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Aponte v. Commonwealth

October 15, 2010

HERBERT APONTE, PETITIONER
v.
COMMONWEALTH OF PA, ET AL., RESPONDENTS



The opinion of the court was delivered by: Magistrate Judge Blewitt

Judge Caputo

REPORT AND RECOMMENDATION

I. Background

On September 24, 2010, Petitioner, Herbert Aponte, a resident of Bronx, New York*fn1, filed, pro se, the instant petition for habeas corpus, pursuant to 28 U.S.C. § 2254, against the following two (2) Respondents: Commonwealth of Pennsylvania; and Monroe County.*fn2 (Doc. 1). Petitioner included numerous attachments with his habeas petition. Petitioner indicates that he was convicted by a jury in the Monroe County Court of Common Pleas of an M3 (misdemeanor third degree) motor vehicle code hit and run offense, namely, leaving the scene of an accident involving damage to property.

Petitioner states that on January 4, 2007, he was sentenced to one year in prison on the stated offense. Petitioner claims, as he did in his previous §1983 civil rights action, that he was wrongfully convicted of the hit and run offense due to violations of his Fourth Amendment rights.

Specifically, as in his prior civil rights action, Petitioner seems to again claim that due to the unlawful search and seizure of evidence by PA State Trooper Cheponis he was unconstitutionally and wrongfully convicted at a jury trial on January 4, 2007, in Monroe County Court of Common Pleas. Petitioner avers that he was wrongfully charged and convicted of a misdemeanor of the third degree offense of hit and run (with no injuries) involving his automobile. Petitioner claims that he was wrongfully convicted of the hit and run offense on January 4, 2007, in a jury trial, since it was based on evidence illegally seized by Trooper Cheponis when the Trooper went to his home without a warrant and observed damage to his vehicle while it was parked in his garage.

Petitioner paid the required filing fee. (Doc. 4). The Habeas Petition has not yet been served on Respondents for a response.

We now give preliminary consideration to the Habeas Petition pursuant to Rule 4 of the Rules Governing Section 2254 Cases in the U.S. District Courts, 28 U.S.C. foll. § 2254.*fn3 See Patton v. Fenton, 491 F. Supp. 156, 158-59 (M.D. Pa. 1979); Romero v. Holt, 2006 WL 3437360 (M.D. Pa.); Winfield v. Martinez, 2008 WL 4541945 (M.D. Pa.); Francis v. U.S., 2009 WL 1010522 (M.D. Pa.); Coss v. Warden of Lackawanna County Prison, 2008 WL 2697147 (M.D. Pa.).*fn4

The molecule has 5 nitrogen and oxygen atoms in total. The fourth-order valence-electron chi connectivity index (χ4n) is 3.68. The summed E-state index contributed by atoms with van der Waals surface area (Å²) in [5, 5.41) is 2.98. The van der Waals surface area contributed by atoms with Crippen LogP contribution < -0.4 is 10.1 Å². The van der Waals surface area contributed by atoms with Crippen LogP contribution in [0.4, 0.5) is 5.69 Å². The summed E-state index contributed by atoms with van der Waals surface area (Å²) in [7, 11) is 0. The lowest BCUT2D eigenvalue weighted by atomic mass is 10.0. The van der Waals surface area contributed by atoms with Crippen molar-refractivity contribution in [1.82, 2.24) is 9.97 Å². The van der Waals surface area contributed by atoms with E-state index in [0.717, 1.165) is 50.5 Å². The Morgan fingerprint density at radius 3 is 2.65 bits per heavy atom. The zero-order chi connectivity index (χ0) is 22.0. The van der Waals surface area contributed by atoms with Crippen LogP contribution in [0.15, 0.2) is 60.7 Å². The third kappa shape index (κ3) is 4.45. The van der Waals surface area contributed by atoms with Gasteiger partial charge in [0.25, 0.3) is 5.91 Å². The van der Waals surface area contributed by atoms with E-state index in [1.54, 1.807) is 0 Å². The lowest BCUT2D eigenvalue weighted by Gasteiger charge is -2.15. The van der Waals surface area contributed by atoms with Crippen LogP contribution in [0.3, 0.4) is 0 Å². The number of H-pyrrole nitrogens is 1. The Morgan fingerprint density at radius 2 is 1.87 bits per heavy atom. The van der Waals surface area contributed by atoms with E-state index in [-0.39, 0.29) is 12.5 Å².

II. Claims of Habeas Petition

Petitioner's habeas claims relate to his Monroe County, Pennsylvania, conviction of one count of hit and run (M3) with his automobile. The underlying events which form the bases of Petitioner's present Fourth Amendment claims took place between July 25, 2005 through January 4, 2007, when Petitioner was convicted at trial by a jury and sentenced to one year in prison.

Petitioner's attachments to his habeas petition indicate that on July 25, 2005, Trooper Cheponis parked his marked State Police vehicle in his driveway. Petitioner states that while Trooper Chaponis was talking to him, the Trooper illegally searched his garage, without a warrant or consent, and obtained evidence from Petitioner 's automobile which was parked in his garage, namely, the Trooper saw damage to the front right of Petitioner's vehicle. Petitioner claims that he was convicted of the hit and run offense on January 4, 2007, based on the illegal search by Trooper Cheponis. Petitioner states that the illegal search for evidence by Trooper Cheponis violated his Fourth Amendment rights.*fn5

Thus, Petitioner claims that his January 4, 2007 conviction was unconstitutional since it was based upon the illegally obtained evidence regarding damage to his automobile which was presented at trial by Trooper Chaponis.

Insofar as Petitioner is seeking to challenge his January 4, 2007 Monroe County conviction and sentence, Petitioner can no longer seek collateral relief regarding his Monroe County conviction via a habeas corpus petition filed under 28 U.S.C. ยง 2254 since he appears to have fully served his one-year sentence. Further, Petitioner cannot raise his Fourth Amendment claims in ...


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